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Credentialing, Peer Review, Disciplinary & Fair Hearing

The quality of a healthcare facility depends in large part on the caliber of healthcare professionals who treat patients there. A healthcare facility's practices, procedures and processes in identifying, credentialing, privileging, disciplining, and terminating healthcare professionals are critical not only to be able to provide quality care to its patients, but also to the healthcare facility's operations, reputation in the community, and viability as a provider.

Credentialing, wherein a healthcare facility analyzes the education, training, licensure and other experience and qualifications of physicians and other licensed healthcare professionals in order to determine whether the professionals are competent to practice at the facility, is a critical piece of any healthcare facility's operations. Needless to say, a good credentialing and privileging process can significantly improve patient safety and the quality of care. It is critical not only to implement a thorough and legally-compliant credentialing process, but to periodically review the credentialing process for any changes in applicable laws, industry recommendations, or best practices. Whether you are establishing a new credentialing and privileging process, need to update your process, or have concerns with respect to the credentialing of a particular healthcare professional, it is important to have experienced counsel available to advise you.

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Like credentialing, peer review is an essential part of quality improvement objectives. Peer review ensures quality standards are being met by through an evaluation of physician performance by colleagues. A key element in any peer review process is fairness. Fair hearing requirements ensure that due process rights are satisfied by providing notice and a fair hearing, in accordance with applicable law and medical staff bylaws, prior to a limitation or revocation of the healthcare professional's privileges or other disciplinary action. The Healthcare Quality Improvement Act provides immunity for fair hearings, provided that they comply with the requirements set forth in the Act. Accordingly, it is essential that a healthcare facility ensures that any fair hearing process is legally and constitutionally compliant by, among other things, providing the affected healthcare professional with notice of the allegations, adequate notice and an opportunity to prevent and rebut evidence, removing any potential conflicts of interest, and ensuring that the review panel has a sufficient number of qualified reviewers to properly assess the matter. It is also vital that all procedural safeguards set forth in the medical staff bylaws are followed and that the recommendation of the review panel is appropriate based upon the circumstances of the matter. Because of the complexities of fair hearings, and the immunity available only if fair hearings are properly conducted, it is essential to have knowledgeable and experienced counsel oversee and guide the peer review and fair hearing process.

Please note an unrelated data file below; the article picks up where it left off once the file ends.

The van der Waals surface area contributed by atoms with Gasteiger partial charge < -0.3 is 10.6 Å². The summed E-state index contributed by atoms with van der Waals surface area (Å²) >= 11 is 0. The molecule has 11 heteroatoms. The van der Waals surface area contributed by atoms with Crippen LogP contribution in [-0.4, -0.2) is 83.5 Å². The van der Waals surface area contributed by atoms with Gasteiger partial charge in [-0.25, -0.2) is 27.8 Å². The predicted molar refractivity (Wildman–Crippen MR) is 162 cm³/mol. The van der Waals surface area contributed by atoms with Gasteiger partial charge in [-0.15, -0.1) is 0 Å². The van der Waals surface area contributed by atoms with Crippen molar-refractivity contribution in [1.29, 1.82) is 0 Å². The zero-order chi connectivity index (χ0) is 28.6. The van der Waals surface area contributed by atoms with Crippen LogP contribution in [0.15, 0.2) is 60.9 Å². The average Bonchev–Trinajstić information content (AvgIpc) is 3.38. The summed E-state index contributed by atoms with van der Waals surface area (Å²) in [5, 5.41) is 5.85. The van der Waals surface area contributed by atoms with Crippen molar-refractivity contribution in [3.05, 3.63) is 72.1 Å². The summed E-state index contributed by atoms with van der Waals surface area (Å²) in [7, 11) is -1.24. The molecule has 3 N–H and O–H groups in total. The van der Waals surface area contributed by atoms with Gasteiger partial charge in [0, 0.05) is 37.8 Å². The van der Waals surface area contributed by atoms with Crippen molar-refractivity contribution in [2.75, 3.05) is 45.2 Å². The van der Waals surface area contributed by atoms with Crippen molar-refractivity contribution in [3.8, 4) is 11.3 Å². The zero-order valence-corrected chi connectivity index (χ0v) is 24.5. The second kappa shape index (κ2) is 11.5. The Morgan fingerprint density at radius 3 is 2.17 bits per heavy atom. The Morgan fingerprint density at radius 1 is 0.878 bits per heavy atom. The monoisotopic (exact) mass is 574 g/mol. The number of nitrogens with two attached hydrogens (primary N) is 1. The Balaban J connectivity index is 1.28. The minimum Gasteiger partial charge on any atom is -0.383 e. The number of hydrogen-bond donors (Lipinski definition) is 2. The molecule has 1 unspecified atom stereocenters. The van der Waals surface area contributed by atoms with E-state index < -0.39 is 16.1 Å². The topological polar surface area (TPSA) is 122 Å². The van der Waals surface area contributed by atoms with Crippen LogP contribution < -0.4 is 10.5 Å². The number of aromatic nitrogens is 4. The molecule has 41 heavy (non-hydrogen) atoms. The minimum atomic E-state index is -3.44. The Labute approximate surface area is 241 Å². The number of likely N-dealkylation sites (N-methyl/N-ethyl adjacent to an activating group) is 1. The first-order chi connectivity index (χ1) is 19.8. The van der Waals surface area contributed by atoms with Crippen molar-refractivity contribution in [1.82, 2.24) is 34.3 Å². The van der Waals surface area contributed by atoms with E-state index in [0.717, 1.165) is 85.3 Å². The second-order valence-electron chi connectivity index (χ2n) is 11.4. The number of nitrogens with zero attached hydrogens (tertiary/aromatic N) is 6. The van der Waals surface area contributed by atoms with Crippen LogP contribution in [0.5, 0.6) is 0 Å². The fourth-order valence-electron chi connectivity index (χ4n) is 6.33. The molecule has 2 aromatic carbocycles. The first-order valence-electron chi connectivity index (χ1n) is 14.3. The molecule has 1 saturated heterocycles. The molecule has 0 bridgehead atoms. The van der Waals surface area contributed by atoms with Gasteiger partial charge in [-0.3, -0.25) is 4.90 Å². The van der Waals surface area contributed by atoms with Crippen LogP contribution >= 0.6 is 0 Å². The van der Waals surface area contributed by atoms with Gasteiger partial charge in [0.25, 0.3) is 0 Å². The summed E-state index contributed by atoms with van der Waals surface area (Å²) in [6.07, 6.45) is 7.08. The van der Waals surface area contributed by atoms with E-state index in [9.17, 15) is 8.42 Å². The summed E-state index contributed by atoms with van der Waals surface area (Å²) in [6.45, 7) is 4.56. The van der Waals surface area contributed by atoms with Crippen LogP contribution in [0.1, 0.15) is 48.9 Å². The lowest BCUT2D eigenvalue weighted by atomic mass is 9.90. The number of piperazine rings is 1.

MacDonald Illig has counseled healthcare facilities and providers of various sizes and types in matters related to credentialing, privileging, peer review, fair hearing, and other quality and disciplinary matters. Allow our attorneys to partner with you to ensure your practices, procedures and processes are not only legally compliant, but designed to enable you to achieve the highest quality of care possible for your facility.